By: Laighton Cain, ITJA Contributor
The world needs Shakespeare, but our kids are losing him: they don’t have appreciation for literary masterpieces and performing arts. The SCAD Department of Performing Arts and The Classical Touring Company have taken some innovative—and controversial—steps in Vivian Majkowski’s contemporary adaption of William Shakespeare’s comedy “The Two Gentlemen of Verona” to make his work accessible to the school and college students who have seen the work on tour this year. They have modernized physical aspects like costumes and set and made Shakespeare’s language more understandable.
I was apprehensive before the show because the original script had been cut. My preference is for Shakespeare’s words untamed and uncut. I also prefer the traditional Elizabethan style. But I went because I was intrigued. I have been surprised by past adaptations of Shakespeare’s plays. I wanted to see if they would surprise me.
The first surprise as I walked into the theatre was the set. I was enraptured; it was minimalistic, yet it commanded the audience’s attention. The white backdrop was coated in sea foam green lighting, which invigorated the electric colors of the set and costumes. The darkness surrounding the stage shocked Márien De Moya’s set design to life. The painted picture of the city square set the intended time period.
The next surprise as the show began was the costumes. Marjorie Ward’s creations were ineffaceable. Each character’s color scheme individualized their costumes while subtly pairing them with other characters. Julia (Emily Tomlinson) and Proteus (Bowen Fox) are supposed to be together because of the warm colors; Julia wore a radiantly orange skirt, and Proteus wore cherry red slacks. Julia’s urban chic skirt fell below the knee. The length harkens back to the Elizabethan era; an admirable parallel. Cheers to Ward for Proteus’s piano socks.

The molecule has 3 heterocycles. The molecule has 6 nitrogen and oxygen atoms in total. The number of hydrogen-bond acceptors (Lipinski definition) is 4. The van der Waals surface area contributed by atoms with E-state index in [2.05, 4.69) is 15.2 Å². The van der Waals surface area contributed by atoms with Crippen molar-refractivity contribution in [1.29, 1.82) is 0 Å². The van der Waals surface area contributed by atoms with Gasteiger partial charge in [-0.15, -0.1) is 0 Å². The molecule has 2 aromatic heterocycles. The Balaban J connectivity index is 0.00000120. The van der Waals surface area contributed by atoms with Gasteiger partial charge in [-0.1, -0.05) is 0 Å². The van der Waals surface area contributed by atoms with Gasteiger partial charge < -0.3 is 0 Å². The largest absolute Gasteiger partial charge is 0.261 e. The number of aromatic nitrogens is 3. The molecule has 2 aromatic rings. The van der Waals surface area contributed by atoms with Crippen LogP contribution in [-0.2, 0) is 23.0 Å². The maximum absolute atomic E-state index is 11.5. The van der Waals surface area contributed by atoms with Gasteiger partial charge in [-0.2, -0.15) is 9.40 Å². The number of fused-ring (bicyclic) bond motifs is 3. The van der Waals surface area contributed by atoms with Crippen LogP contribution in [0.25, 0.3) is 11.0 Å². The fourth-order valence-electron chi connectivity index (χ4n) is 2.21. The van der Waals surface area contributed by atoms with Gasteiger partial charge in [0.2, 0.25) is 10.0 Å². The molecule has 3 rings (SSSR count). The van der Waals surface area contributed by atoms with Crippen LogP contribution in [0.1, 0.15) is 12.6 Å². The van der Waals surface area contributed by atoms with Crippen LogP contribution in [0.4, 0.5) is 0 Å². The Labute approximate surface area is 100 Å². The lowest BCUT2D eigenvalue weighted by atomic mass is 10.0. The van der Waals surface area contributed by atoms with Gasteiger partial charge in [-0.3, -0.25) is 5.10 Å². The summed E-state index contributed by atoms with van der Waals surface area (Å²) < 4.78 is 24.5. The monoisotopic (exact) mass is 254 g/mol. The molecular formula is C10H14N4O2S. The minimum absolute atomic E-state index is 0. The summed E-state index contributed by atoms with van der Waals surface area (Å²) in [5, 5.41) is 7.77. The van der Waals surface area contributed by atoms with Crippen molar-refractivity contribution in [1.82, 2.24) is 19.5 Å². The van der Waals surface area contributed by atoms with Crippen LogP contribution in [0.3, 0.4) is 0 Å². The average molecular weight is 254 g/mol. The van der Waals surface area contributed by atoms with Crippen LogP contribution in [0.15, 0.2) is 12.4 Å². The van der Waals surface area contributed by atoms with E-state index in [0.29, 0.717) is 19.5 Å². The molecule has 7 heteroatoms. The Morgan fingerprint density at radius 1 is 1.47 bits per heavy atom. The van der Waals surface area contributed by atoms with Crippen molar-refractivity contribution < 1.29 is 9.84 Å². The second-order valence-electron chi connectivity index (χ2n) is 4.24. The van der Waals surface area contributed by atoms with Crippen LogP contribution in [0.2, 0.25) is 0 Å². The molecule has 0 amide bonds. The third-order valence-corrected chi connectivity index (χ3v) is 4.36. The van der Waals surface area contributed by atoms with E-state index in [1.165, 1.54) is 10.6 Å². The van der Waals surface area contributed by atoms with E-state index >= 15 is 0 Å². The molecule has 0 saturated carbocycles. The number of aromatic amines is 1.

Music director Gia Erichson’s band electrified the crowd. Leonard W. Rose aroused the audience with his guitar. Isaac Spooner made a valiant attempt at serenading the audience with his violin. Ayla Bellamy made an appreciable contribution to the musical numbers with her clarinet, but her singing voice was indelible. Her warm resonance stimulated my veins.
The band’s cover of Sam Smith’s romantic heartbreaker “Lay Me Down” raised my spirit to the heavens as burning chills seared through my body. Their rendition of Drake’s iconic wonder “Hotline Bling” was gallant, yet discouraging. The intention was understandable; the presentation was not victorious.
The third surprise came as Proteus and the band performed a rap in which Proteus proclaims his admiration for Sylvia (Chloe Kay). It was fresh, unexpected, exciting. It would have been fully satisfying if the text was audible, but the vocals and the instruments were unbalanced.
The fourth and final surprise was the actors. The most thrilling aspect of the acting was the language; the verbal rhythm was natural, and the text was understandable. Bowen Fox made me fall in love with Proteus, and then despise him. Justin Jackson brought out the romance in the text in Act III, Scene I. The audience gushed with laughter over Logan Coffey. The ensemble’s work was stunning, satisfying, successful. They fastened their grip on the audience’s attention, and kept it. I fell in love with Shakespeare all over again.
They achieved a significant feat: they brought out the true beauty of the language. At times, however, they struggled with the physical acting, diction, and volume. Some actors upstaged themselves; others did not appropriately articulate.
These artists have refreshed one of the greatest works in theatrical history, and have succeeded in making Shakespeare accessible to the children of America. I hope for more artists like these in the future.